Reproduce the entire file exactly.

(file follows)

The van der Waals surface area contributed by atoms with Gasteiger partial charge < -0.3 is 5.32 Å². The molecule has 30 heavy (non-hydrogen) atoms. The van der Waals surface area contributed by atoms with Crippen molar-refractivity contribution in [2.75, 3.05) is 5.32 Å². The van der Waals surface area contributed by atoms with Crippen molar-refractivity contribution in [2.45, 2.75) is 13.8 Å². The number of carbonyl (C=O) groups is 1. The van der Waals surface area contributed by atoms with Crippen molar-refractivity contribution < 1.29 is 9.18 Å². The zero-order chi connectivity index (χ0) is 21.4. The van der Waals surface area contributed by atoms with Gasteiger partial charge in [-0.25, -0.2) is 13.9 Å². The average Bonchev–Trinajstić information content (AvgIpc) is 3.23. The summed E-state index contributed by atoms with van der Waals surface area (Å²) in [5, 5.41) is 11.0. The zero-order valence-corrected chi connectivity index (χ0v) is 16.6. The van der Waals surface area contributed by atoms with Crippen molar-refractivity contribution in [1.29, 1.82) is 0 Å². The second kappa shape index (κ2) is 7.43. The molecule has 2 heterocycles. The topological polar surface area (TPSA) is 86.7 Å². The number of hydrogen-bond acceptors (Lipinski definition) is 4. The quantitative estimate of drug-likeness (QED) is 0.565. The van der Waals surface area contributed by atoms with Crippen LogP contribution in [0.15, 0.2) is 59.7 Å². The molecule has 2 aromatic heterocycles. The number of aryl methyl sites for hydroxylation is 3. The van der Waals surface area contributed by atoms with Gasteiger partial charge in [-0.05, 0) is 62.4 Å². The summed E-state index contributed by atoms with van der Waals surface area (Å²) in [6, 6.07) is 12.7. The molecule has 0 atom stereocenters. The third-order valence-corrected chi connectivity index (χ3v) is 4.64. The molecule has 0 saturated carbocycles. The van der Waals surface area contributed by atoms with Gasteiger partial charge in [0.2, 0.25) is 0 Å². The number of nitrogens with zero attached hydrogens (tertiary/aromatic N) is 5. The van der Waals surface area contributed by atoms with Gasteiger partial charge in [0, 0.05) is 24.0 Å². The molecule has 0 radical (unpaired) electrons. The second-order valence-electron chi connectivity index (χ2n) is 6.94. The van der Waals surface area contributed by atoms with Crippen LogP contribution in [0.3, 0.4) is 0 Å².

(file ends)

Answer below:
The van der Waals surface area contributed by atoms with Gasteiger partial charge < -0.3 is 5.32 Å². The molecule has 30 heavy (non-hydrogen) atoms. The van der Waals surface area contributed by atoms with Crippen molar-refractivity contribution in [2.75, 3.05) is 5.32 Å². The van der Waals surface area contributed by atoms with Crippen molar-refractivity contribution in [2.45, 2.75) is 13.8 Å². The number of carbonyl (C=O) groups is 1. The van der Waals surface area contributed by atoms with Crippen molar-refractivity contribution < 1.29 is 9.18 Å². The zero-order chi connectivity index (χ0) is 21.4. The van der Waals surface area contributed by atoms with Gasteiger partial charge in [-0.25, -0.2) is 13.9 Å². The average Bonchev–Trinajstić information content (AvgIpc) is 3.23. The summed E-state index contributed by atoms with van der Waals surface area (Å²) in [5, 5.41) is 11.0. The zero-order valence-corrected chi connectivity index (χ0v) is 16.6. The van der Waals surface area contributed by atoms with Crippen molar-refractivity contribution in [1.29, 1.82) is 0 Å². The second kappa shape index (κ2) is 7.43. The molecule has 2 heterocycles. The topological polar surface area (TPSA) is 86.7 Å². The number of hydrogen-bond acceptors (Lipinski definition) is 4. The quantitative estimate of drug-likeness (QED) is 0.565. The van der Waals surface area contributed by atoms with Crippen LogP contribution in [0.15, 0.2) is 59.7 Å². The molecule has 2 aromatic heterocycles. The number of aryl methyl sites for hydroxylation is 3. The van der Waals surface area contributed by atoms with Gasteiger partial charge in [-0.05, 0) is 62.4 Å². The summed E-state index contributed by atoms with van der Waals surface area (Å²) in [6, 6.07) is 12.7. The molecule has 0 atom stereocenters. The third-order valence-corrected chi connectivity index (χ3v) is 4.64. The molecule has 0 saturated carbocycles. The van der Waals surface area contributed by atoms with Gasteiger partial charge in [0.2, 0.25) is 0 Å². The number of nitrogens with zero attached hydrogens (tertiary/aromatic N) is 5. The van der Waals surface area contributed by atoms with Gasteiger partial charge in [0, 0.05) is 24.0 Å². The molecule has 0 radical (unpaired) electrons. The second-order valence-electron chi connectivity index (χ2n) is 6.94. The van der Waals surface area contributed by atoms with Crippen LogP contribution in [0.3, 0.4) is 0 Å².